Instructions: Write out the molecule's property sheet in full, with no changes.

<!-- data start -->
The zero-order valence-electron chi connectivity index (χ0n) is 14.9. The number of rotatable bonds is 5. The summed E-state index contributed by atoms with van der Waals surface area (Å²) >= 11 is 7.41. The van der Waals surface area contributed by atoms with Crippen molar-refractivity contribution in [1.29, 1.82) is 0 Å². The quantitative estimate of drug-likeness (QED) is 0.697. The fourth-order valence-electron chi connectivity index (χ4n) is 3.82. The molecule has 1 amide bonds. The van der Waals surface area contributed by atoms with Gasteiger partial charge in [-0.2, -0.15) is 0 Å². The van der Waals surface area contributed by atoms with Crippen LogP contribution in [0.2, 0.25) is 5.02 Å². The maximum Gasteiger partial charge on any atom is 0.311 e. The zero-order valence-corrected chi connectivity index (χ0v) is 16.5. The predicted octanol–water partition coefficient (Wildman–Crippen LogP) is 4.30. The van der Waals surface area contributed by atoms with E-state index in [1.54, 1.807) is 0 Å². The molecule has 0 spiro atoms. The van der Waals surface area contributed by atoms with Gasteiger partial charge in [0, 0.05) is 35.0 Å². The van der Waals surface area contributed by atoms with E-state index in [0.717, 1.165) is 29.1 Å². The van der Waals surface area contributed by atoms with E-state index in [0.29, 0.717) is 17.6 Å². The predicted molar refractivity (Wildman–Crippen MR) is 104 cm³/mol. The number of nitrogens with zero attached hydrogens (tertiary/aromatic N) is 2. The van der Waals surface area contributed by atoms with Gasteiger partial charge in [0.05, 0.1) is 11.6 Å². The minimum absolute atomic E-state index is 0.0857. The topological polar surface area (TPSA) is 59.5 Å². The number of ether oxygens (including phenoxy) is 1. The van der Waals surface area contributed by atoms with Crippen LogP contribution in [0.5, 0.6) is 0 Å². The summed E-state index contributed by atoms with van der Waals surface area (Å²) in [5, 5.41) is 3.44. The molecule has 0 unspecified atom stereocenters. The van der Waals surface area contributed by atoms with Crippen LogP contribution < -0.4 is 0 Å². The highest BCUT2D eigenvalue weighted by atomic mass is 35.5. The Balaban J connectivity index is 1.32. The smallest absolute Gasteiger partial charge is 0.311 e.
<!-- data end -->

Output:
The zero-order valence-electron chi connectivity index (χ0n) is 14.9. The number of rotatable bonds is 5. The summed E-state index contributed by atoms with van der Waals surface area (Å²) >= 11 is 7.41. The van der Waals surface area contributed by atoms with Crippen molar-refractivity contribution in [1.29, 1.82) is 0 Å². The quantitative estimate of drug-likeness (QED) is 0.697. The fourth-order valence-electron chi connectivity index (χ4n) is 3.82. The molecule has 1 amide bonds. The van der Waals surface area contributed by atoms with Gasteiger partial charge in [-0.2, -0.15) is 0 Å². The van der Waals surface area contributed by atoms with Crippen LogP contribution in [0.2, 0.25) is 5.02 Å². The maximum Gasteiger partial charge on any atom is 0.311 e. The zero-order valence-corrected chi connectivity index (χ0v) is 16.5. The predicted octanol–water partition coefficient (Wildman–Crippen LogP) is 4.30. The van der Waals surface area contributed by atoms with E-state index in [1.54, 1.807) is 0 Å². The molecule has 0 spiro atoms. The van der Waals surface area contributed by atoms with Gasteiger partial charge in [0, 0.05) is 35.0 Å². The van der Waals surface area contributed by atoms with E-state index in [0.717, 1.165) is 29.1 Å². The van der Waals surface area contributed by atoms with E-state index in [0.29, 0.717) is 17.6 Å². The predicted molar refractivity (Wildman–Crippen MR) is 104 cm³/mol. The number of nitrogens with zero attached hydrogens (tertiary/aromatic N) is 2. The van der Waals surface area contributed by atoms with Gasteiger partial charge in [0.05, 0.1) is 11.6 Å². The minimum absolute atomic E-state index is 0.0857. The topological polar surface area (TPSA) is 59.5 Å². The number of ether oxygens (including phenoxy) is 1. The van der Waals surface area contributed by atoms with Crippen LogP contribution in [0.5, 0.6) is 0 Å². The summed E-state index contributed by atoms with van der Waals surface area (Å²) in [5, 5.41) is 3.44. The molecule has 0 unspecified atom stereocenters. The van der Waals surface area contributed by atoms with Crippen LogP contribution < -0.4 is 0 Å². The highest BCUT2D eigenvalue weighted by atomic mass is 35.5. The Balaban J connectivity index is 1.32. The smallest absolute Gasteiger partial charge is 0.311 e.